How to Build an Inclusive Board Culture

Rick Hoel
There's been a heavy focus on diversity on boards, but we don't hear as much about the related topic of board inclusiveness. Conversations about inclusiveness tend to be more prevalent among HR employees than in the boardroom. Diversity and inclusion are connected to each other, but they aren't the same thing. Both characteristics are important and high-performing boards consider both equally.

Organizations that tend to be inclusive make it a practice to incorporate inclusiveness into their overall strategy. Boards often overlook inclusivity when working on succession planning, recruiting and board composition. It is important for boards to keep an eye on inclusion in their approach to governance and operations.

Understanding the Differences Between Diversity and Inclusion

While there is a connection between diversity and inclusion, there are many more differences than similarities between them and it's vital that board members and managers not confuse the two. Here's a quick look at the differences.

Diversity refers to individuals who belong to a group who have a wide range of characteristics. Each individual may have been born with a certain characteristic. They may have been raised with certain characteristics or they may have acquired certain characteristics through their life experiences. These characteristics may be outwardly visible, or they may be unseen and known only to the individual.

Diversity traits often fall into certain recognizable groups such as gender, race, ethnicity, military veteran, sexual orientation and disability status.

On the other hand, inclusion refers to making all members of an organization feel accepted and welcomed. Inclusivity is apparent when everyone in a group has a sense of belonging and all individuals have opportunities equal to those of everyone else in the group.

The difference is that diversity refers more to a state of being or a person's traits and these things cannot be governed. Inclusiveness is a set of behaviors that can be governed.

Building an Inclusive Board Culture

Boards and managers need to accept that an inclusive board culture takes time and they need to give it the time that's needed to allow it to grow.

The first step toward inclusivity is to collaborate with management to form a common vision for what inclusion means. With both parties on the same page with its meaning, the next step is to align it with the organization's mission and embed it into the corporate strategy. The tighter the definition is incorporated into the mission and strategy, the stronger the inclusion message will resonate with the rest of the management team and the broader employee workforce. These steps should elicit behavioral changes that will help to build an inclusive board culture.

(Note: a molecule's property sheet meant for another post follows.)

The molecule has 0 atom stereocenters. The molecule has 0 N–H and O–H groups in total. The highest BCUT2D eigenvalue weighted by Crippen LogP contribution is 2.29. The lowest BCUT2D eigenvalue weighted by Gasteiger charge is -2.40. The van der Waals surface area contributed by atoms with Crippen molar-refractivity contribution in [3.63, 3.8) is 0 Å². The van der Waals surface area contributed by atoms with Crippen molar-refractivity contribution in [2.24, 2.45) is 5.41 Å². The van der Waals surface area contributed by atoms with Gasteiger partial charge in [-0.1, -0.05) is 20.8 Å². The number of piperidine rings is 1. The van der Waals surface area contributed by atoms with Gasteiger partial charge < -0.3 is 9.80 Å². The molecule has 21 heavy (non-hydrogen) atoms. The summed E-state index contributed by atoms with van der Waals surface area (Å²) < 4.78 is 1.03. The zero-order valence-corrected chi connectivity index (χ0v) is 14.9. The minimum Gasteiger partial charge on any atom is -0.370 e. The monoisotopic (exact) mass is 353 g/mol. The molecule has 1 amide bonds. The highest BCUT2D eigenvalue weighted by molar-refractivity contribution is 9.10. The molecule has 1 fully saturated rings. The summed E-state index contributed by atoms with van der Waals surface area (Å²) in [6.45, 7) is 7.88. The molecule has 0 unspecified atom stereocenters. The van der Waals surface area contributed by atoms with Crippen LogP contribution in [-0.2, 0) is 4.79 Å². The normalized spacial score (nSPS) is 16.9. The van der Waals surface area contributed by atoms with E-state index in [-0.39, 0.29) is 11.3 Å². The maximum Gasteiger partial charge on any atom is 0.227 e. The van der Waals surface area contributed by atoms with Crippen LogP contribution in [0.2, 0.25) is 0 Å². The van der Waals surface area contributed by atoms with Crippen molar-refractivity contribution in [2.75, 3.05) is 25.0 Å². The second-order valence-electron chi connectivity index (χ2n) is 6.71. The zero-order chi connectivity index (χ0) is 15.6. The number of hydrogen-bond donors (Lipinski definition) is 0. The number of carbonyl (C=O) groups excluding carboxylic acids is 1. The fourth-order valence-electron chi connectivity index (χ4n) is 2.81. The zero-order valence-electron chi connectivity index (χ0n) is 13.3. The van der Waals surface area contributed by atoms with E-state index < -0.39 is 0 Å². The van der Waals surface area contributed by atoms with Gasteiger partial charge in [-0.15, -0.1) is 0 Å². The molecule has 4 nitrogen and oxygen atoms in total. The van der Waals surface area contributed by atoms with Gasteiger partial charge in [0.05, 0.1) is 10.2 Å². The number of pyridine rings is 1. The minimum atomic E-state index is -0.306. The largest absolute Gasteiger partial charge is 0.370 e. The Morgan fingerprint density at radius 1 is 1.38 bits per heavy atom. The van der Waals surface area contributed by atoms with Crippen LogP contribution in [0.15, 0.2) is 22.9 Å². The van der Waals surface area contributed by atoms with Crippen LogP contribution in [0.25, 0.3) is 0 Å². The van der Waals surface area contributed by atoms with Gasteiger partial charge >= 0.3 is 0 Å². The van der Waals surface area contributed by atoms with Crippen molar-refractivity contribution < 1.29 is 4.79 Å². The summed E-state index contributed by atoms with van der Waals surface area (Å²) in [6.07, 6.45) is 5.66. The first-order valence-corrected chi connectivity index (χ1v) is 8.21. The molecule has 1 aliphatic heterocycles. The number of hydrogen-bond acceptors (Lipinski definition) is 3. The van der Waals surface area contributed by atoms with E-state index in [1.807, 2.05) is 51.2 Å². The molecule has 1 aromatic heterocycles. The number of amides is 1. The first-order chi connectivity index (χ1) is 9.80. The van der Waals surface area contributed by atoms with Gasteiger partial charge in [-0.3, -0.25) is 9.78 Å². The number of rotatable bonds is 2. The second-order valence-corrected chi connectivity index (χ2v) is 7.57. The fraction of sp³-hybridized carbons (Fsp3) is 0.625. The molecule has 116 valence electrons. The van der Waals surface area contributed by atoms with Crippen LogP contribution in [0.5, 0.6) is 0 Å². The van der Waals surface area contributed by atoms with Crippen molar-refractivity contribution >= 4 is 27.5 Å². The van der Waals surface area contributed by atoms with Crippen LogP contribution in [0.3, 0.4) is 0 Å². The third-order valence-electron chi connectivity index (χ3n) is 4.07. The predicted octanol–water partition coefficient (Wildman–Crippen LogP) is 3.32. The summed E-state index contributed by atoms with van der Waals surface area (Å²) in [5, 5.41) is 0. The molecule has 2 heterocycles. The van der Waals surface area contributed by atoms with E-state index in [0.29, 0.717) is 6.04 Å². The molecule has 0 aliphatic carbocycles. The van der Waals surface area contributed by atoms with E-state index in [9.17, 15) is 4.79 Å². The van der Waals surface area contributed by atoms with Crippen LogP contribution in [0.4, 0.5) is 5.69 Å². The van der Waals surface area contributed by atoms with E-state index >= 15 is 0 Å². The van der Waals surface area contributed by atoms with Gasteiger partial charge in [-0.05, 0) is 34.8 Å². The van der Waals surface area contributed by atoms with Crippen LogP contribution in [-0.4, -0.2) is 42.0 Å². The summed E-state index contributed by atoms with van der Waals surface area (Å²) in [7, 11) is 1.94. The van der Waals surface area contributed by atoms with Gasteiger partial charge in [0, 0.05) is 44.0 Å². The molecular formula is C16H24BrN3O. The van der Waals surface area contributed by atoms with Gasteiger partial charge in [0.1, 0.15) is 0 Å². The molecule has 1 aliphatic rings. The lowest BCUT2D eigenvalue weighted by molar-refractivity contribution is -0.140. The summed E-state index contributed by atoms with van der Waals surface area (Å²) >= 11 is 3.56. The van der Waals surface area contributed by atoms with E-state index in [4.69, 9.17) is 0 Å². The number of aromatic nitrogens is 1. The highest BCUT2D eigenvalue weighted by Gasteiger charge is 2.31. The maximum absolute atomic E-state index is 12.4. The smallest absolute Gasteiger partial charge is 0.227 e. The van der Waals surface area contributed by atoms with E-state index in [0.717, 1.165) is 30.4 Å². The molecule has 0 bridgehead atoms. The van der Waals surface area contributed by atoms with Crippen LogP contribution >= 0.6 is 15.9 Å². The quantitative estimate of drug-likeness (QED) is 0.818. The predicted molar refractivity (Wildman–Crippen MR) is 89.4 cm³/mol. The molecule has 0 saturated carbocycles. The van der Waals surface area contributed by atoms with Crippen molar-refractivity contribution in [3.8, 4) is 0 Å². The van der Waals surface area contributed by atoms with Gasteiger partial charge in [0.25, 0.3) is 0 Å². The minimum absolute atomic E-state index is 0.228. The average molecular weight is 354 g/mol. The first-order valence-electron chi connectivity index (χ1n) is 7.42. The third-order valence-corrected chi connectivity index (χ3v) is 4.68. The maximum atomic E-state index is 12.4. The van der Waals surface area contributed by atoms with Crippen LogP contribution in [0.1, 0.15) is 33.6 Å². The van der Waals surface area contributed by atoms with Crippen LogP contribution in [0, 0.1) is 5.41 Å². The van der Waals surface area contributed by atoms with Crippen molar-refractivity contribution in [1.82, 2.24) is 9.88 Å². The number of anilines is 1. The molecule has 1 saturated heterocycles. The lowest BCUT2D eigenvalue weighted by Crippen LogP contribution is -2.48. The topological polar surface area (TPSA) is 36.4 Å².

When working together to embed the definition of inclusivity into the company's strategy, it's important for boards to consider how biases within the organization, and within the greater society, may interfere with the board's goal of strengthening inclusivity.

When working to tie the definition into the organization's vision and mission, it's often helpful to begin with the organization's mission statement.

When incorporating inclusivity into the strategy and mission, boards need to be mindful that to demonstrate inclusive thinking is to be aware that their actions and decisions may lead to positive or negative implications related to inclusion, and it's imperative to think things through.

Committee work is often a major part of board work, which means that boards should extend the culture of inclusivity to board committees. As a place to start, boards could consider whether the wording in their committee charters reflects an inclusive board culture. They may decide to take things a step further and detail the expectations for how the committee is to operate in an inclusive manner.